More details here:

  • http://twitter.com/mikerhoads Mike Rhoads

    I am a former employee. His claim also takes into account the money earned via the task system (http://www.mahalo.com/tasks). Money earned via tasks is not included on that leaderboard. I don't know if they have a public leaderboard for that yet, but here's a list of the payouts I made in October: http://www.mahalo.com/answers/mahalo-answers-co…. These totals include revenue from all sources (Answers, tasks and rev share)

  • http://managinggreatness.com Gil Reich

    Thanks for the feedback and the data, Mike. Can you tell me which of those are employees? Is there any more recent data? It's hard to extrapolate too much from those numbers, but what still seems clear is that statements like “We will have 100 people making over $10,000 a year within four months” were off by about two orders of magnitude. The “best answer' on the page you pointed me to is Jason's “It's fairly clear from insider our organization that there will be 100+ people making $50,000+ a year in a short period of time.” It's now 5 months later, how are we doing on that? If you or anybody else has more data on how much Mahalo paid non-employees since then, I'd love to hear it. On a related note, do you agree that somebody that makes such dramatic predictions should follow up periodically to show that he was right or apologize for being wrong? Otherwise he develops a reputation as a champion self-promoter who shouldn't be trusted.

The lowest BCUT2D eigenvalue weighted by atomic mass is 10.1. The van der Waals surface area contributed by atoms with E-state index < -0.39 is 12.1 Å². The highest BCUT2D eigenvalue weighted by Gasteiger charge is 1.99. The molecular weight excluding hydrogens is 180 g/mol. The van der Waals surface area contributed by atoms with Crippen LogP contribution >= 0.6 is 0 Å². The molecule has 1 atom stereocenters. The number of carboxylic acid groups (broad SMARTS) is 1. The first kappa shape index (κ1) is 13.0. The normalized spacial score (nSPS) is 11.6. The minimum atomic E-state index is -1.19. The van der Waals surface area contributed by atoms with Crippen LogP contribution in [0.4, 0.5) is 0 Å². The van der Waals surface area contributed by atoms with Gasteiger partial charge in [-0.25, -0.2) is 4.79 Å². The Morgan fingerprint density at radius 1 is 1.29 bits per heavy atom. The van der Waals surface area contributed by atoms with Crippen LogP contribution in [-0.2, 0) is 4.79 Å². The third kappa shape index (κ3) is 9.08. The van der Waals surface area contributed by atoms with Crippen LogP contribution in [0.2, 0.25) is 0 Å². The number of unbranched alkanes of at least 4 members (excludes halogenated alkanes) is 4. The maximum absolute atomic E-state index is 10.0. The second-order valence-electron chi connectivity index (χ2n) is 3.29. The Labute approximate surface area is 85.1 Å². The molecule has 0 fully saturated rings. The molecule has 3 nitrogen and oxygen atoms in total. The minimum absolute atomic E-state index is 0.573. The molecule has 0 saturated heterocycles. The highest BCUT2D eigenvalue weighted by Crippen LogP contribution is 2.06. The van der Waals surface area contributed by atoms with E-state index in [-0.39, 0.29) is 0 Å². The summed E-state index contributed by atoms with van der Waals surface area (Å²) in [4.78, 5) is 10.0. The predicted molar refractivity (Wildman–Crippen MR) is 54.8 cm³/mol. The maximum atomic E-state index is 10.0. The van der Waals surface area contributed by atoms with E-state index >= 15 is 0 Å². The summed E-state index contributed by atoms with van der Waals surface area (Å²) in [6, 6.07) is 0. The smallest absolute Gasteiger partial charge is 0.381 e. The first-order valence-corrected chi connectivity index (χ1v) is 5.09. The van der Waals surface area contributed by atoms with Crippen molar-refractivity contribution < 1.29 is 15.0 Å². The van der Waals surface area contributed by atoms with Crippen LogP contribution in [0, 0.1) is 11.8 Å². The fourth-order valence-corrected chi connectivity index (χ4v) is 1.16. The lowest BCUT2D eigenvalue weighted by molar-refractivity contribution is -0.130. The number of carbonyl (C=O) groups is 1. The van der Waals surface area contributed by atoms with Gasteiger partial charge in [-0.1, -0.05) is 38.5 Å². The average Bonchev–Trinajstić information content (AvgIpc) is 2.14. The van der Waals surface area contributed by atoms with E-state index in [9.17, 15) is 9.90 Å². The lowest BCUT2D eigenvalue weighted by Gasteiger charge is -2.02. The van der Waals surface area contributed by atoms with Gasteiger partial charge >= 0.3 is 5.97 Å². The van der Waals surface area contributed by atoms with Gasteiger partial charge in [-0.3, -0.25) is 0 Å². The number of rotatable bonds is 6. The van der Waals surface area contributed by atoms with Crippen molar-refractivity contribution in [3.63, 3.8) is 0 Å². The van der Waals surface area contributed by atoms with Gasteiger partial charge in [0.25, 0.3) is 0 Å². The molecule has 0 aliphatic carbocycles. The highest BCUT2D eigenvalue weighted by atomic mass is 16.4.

• http://jhoard.com/ Jeff

    Right, the list Mike provided was from October and none of those users are employees, those are all real remote writers and researchers for Mahalo. Now here is the list for last month's payouts, you can see how the numbers are steadily improving.